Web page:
With Regard to some domestick affairs which I wrote you about last winter, certain reasons have prevented their proceeding any further—and perhaps it will never again be renewed. I wished to have told you so sooner, but it has not been in my power.16 Our Friends are all well and desire to be affectionately rememberd to you. Where is our son, I hear no more of him than if he was out of the world. 144You wrote me in yours of December 4th that he was upon his journey to you, but I have never heard of his arrival.17

Need I add how earnestly I long for the day when Heaven will again bless us in the Society of each other. Whether upon European of American ground is yet in the Book of uncertainty, but to feel intirely happy and easy, I believe it must be in our own Republican cottage; with the Simplicity which has ever distinguished it—and your ever affectionate

My dearest Friend 29 April18

I last Evening received yours of Febry 18th19 in which you are explicit with Regard to your return. I shall therefore let Congress renew or create what commission they please, at least wait your further direction tho you should be induced to tarry abroad. I have taken no step as yet with regard to comeing out, except writing to Dr. Lee as mentiond before. Heaven send you safe to your ever affectionate Portia

RC (Adams Papers); addressed: “To His Excellency John Adams minister plenipotentiary from the united States of America—Paris”; endorsed: “Portia. April 29 1783.” Slight damage to the text where the seal was torn away. Dft (Adams Papers), on half of a large sheet of paper that had served as a cover for a letter from JA, addressed in JA's hand: “Mrs John Adams Braintree near Boston Massachusetts”; and marked: “Triplicate,” and “To be sunk in case of Capture.” This part of the sheet also has the remnants of JA's Boylston seal. Significant differences from the RC are noted below. AA used the other half of this cover sheet for the Dft of her letter to John Thaxter, 29 April, below.


Probably those of 10 Jan. and 7 April, both above. AA apparently sent both letters by Benjamin Guild's vessel, which sailed to Virginia before heading for Europe. See AA to JA, 7 April, note 5, above.


AA probably refers to JA's letters of 4 Dec. 1782 and 29 Jan., both above, referred to in her letter of 7 April, above, and to that of 28 Dec. 1782, above, which accompanied JA's “Peace Journal,” to which she refers below. By this date, AA may also have received JA's 22 Jan. letter, and his 8 Nov. 1782 letter, both above; the latter had arrived in Pennsylvania on 12 March. The postscript below marks her receipt of one or more of JA's three brief 18 Feb. letters (one above). She had not yet received JA's 4 Feb. letter (see AA to JA, 7 May, below), and probably had received no letters written after 18 February.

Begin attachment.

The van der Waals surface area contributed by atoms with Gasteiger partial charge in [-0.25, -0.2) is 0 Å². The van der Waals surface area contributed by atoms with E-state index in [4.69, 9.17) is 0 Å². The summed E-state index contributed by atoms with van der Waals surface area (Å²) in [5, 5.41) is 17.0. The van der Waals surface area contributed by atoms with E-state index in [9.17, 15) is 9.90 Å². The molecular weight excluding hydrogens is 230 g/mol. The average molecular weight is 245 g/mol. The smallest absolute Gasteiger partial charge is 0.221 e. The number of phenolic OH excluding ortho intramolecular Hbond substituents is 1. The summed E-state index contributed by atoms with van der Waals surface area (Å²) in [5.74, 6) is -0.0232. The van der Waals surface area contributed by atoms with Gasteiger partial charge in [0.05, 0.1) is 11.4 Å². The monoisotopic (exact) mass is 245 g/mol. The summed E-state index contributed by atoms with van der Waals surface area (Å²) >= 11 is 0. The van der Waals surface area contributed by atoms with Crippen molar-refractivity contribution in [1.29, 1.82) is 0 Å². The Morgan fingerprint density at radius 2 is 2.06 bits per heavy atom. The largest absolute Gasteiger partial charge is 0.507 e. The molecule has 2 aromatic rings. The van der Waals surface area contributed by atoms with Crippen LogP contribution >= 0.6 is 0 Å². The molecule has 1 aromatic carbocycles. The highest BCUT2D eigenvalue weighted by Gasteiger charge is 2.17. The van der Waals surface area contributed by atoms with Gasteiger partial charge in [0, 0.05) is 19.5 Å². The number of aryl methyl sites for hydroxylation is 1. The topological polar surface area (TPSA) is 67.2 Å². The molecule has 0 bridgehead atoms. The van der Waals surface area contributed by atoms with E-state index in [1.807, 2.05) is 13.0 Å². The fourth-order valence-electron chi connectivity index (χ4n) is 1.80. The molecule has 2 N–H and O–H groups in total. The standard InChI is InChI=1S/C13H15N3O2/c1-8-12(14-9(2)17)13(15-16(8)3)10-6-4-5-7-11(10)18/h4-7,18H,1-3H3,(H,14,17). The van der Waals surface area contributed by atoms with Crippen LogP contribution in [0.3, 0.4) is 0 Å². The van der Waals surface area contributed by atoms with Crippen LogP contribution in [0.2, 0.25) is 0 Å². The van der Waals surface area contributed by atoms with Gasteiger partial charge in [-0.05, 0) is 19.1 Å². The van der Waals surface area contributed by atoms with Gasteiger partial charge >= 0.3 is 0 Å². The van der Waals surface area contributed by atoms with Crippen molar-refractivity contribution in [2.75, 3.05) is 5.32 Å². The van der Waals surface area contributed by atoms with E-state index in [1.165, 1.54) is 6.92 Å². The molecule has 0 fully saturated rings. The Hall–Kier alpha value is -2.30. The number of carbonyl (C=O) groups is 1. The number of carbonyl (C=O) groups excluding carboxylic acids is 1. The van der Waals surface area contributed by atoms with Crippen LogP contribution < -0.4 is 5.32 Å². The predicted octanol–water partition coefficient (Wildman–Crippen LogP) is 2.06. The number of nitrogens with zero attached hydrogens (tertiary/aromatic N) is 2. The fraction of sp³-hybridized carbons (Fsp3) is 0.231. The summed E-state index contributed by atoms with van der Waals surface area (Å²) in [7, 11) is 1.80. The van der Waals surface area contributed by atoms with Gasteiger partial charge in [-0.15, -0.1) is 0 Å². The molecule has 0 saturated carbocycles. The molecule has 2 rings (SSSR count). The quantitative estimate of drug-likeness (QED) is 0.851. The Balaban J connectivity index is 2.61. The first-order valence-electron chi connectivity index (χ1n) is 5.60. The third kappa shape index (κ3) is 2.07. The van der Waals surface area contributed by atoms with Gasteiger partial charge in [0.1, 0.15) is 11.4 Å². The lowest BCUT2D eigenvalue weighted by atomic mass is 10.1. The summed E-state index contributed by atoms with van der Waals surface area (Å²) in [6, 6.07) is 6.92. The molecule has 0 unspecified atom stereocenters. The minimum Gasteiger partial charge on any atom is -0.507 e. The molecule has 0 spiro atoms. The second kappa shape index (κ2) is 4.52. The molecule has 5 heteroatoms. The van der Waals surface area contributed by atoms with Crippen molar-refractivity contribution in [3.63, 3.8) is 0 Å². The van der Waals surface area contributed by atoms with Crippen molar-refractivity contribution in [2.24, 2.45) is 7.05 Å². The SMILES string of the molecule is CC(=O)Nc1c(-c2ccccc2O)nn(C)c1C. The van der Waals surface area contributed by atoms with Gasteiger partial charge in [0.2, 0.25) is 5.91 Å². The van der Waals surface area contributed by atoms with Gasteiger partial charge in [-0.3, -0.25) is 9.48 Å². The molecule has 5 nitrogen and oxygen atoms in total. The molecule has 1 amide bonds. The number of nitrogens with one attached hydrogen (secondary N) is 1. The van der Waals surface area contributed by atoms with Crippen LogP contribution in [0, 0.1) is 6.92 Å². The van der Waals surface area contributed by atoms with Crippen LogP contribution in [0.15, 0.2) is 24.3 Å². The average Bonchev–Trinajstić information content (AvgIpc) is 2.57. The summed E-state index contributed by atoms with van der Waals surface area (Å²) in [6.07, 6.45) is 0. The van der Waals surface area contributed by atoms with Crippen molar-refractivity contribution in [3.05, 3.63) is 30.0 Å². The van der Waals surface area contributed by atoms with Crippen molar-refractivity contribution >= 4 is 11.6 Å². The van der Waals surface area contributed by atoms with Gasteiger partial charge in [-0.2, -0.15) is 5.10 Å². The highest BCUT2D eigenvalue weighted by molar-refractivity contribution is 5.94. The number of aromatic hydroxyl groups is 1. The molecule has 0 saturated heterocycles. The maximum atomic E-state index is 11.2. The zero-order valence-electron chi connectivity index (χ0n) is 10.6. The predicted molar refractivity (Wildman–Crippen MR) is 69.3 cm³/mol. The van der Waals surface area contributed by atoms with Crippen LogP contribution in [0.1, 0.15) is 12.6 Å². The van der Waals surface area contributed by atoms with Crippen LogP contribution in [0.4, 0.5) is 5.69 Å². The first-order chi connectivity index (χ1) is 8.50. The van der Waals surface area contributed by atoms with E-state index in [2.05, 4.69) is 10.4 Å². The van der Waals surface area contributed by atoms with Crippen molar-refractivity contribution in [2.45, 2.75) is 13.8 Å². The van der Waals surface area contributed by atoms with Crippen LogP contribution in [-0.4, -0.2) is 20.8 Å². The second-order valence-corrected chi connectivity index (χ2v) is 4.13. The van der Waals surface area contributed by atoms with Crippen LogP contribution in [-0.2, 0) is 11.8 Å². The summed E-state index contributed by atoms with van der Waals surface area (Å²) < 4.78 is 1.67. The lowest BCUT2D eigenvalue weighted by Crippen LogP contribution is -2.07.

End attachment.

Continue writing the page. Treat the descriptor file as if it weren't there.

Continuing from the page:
Alexander Pope, Messiah, line 19; AA substitutes “Branch” for “wand.”


The editors have supplied the quotation marks before “Hail,” but have not identified this passage.


In the draft, AA first wrote “The terms,” and then deleted it in favor of “The Garb.”


The draft reads: “any official account of the ratification.”


Art. 5 provided that Congress would “earnestly recommend” to the states the return of confiscated property to “real British Subjects” and to loyalists “resident in Districts in the Possession of his Majesty's Arms,” who had not borne arms against the United States; and that others would be allowed to return for twelve months to seek restitution, provided those who had purchased their property received compensation. No persons who had “any Interest in confiscated Lands” were to be subjected to any “lawful Impediment” in pursuing their “just Rights” to such property (Miller, ed., Treaties , 2:98–99).

145 8.

The final sentence of this paragraph does not appear in the draft.


JA's “Peace Journal” accompanied his 28 Dec. 1782 letter to AA, above. His enclosing of a copy of the “Journal” to the secretary for foreign affairs, R. R. Livingston, was no mistake. AA's “communication” of the journal to Jackson may explain its absence from the Adams Papers, but see JA's letter of 28 Dec., note 1, and references there.


No letter from Stephen Higginson to AA has been found. AA's draft does not mention Higginson, a delegate from Massachusetts, at this point, but begins this sentence with: “There were 3 members in C—s who moved for censure upon their ministers.” AA then identifies them as Madison, Hamilton, and Wilson, adding that “they could not carry their point so withdrew their motion.” She then added one detail about the attitude of several delegates towards Vergennes which she omitted from the finished letter: “instead of the Count V—acting with the American ministers he had opposed them at least by his intrigues with England respecting the Fishery and had acted in direct violation of the Spirit of their treaty.